Luckily, he did.  Claiming to have been a chef in his pre-yogurt making days, he recommended dried plums (*cough* prunes *cough*) to complement my likely cheese choice of gruyere.  And then while wandering through the dried fruit section I scooped up some dried mission figs as well.  

And behold.  Two amazing pizzas, both of which I would gladly eat again.

Unfortunately my recipes are a bit sketchy.  I've got to ease back into this thing, you know?


1/4 recipe dough
1 C mozzarella
4-5 oz ricotta cheese
3-4 slices duck bacon, chopped into bits and sautéed until crisp
8-10 small figs (maybe about a cups worth?) sliced thin
fresh baby spinach
balsamic vinegar and olive oil

Bake the dough for 5-7 minutes at 450 or until it starts to harden.  Top with the cup of mozzarella, the duck bacon bits, the figs and spoonfuls of the fresh ricotta.  Rinse and dry the baby spinach, tear off any overly long stems and quickly toss the spinach in a bit of balsamic and olive oil, just enough to barely dress it.  Lay the spinach over the pizza and then pop it back into the oven for 5 minutes or until the cheese is melty.  


1/4 recipe dough
1/2 C mozzarella
1/2 C comte
1/4 C fontina (although play fast and loose with the cheese amounts, really)
1/2 an onion, sliced very thin, cooked in a bit of olive oil over low heat until soft and golden
5-6 dried plums, sliced

Bake the dough at 450 for 5-7 minutes or until it starts to harden.  Top with the cheese, sprinkle over the caramelized onions and place on the dried plums.  Pop back in the oven for 5 minutes or until the cheese is melty and delicious.

Thursday, January 9, 2014

Goodnight Sweetheart

I'm sorry I haven't been here.  My heart just hasn't been in it.  My sweetheart, my beloved Dexter, had to be put to sleep right after Christmas.  I sat up with him the night before we said goodbye and I wrote him this:

Dear Dexter,

I miss you already.  I miss the way you learned to lick my ears because I would turn my face away when you tried to cover it with kisses.  I miss how you demanded tickles, pawing my arm relentlessly if I dared to stop.  I loved how you wanted attention and cuddling, even sticking your nose right over the top of a book and leaving it there or smacking it until I put it down, the hell if I was trying to read.  At night when I watched TV I would lay on my side and you would come curl up in that empty space.  I hate having that space empty.  I chose you because I wanted a dog that would love me back.  Thank you for loving me.  For letting me carry you in my arms like a baby, with your hindpaws on each side of my hip and front paws around my neck.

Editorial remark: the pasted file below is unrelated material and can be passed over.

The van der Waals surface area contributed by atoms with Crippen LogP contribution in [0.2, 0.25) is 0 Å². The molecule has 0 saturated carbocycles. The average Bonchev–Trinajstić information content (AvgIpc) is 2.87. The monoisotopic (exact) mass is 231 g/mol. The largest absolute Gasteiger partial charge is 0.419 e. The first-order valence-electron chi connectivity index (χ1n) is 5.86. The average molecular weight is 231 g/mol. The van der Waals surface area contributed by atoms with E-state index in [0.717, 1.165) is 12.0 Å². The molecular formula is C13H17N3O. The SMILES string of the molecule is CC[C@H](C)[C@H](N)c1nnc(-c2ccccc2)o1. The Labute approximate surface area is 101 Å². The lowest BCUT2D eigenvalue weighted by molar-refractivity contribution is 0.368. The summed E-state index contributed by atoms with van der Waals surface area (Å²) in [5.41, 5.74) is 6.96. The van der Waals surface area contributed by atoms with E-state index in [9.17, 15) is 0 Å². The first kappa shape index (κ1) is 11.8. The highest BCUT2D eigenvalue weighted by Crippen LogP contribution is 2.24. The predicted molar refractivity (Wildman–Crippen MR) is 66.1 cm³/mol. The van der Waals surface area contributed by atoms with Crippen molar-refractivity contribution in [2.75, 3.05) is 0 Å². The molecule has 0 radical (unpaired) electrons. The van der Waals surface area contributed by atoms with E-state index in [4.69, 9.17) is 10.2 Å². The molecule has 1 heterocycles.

I wish I could see you again as a puppy, bouncing up and down so high that you once jumped straight in through the open driver's side window of a car shocking my friend who had double parked.   I wish I could again find you snuggled into a special hiding place, like the laundry basket or the second shelf of my closet.  

I will never see a blizzard without wishing you were there to bound into and over the snowdrifts, shoving your muzzle deep and coming up with a little snow crusted beard.  I will not hear a middle of the night thunderstorm without thinking I should bring you into the bedroom so you won't be scared and waiting while you went back to bring your stuffed elephant, Lovey, in with us too.  

I will NOT miss your houdini like escape skills, breaking out of a kitchen that was gated, then a kitchen that was gated and secured with a bungee cord.  I will NOT miss your Usain Bolt level speed if ever you managed to escape, leading me on a not so merry chase through city streets needing to be lured back by a stranger's kindness and her chicken sandwich.  

In the morning I will let you nibble a few bits of scone, since you prized baked goods above all other foods.  And then I will have to say goodbye.  It's going to hurt me a lot more than it will hurt you, because slowly you have stopped doing all these things that made you your very own self.  And I know I need to let you go.  But I wanted you for years before I had you and I will want you still for years after you have gone.

Who is going to lick away my tears now bear?

I loved this little dog so very very much and miss him every day.  Here he is in all of his fuzzy glory.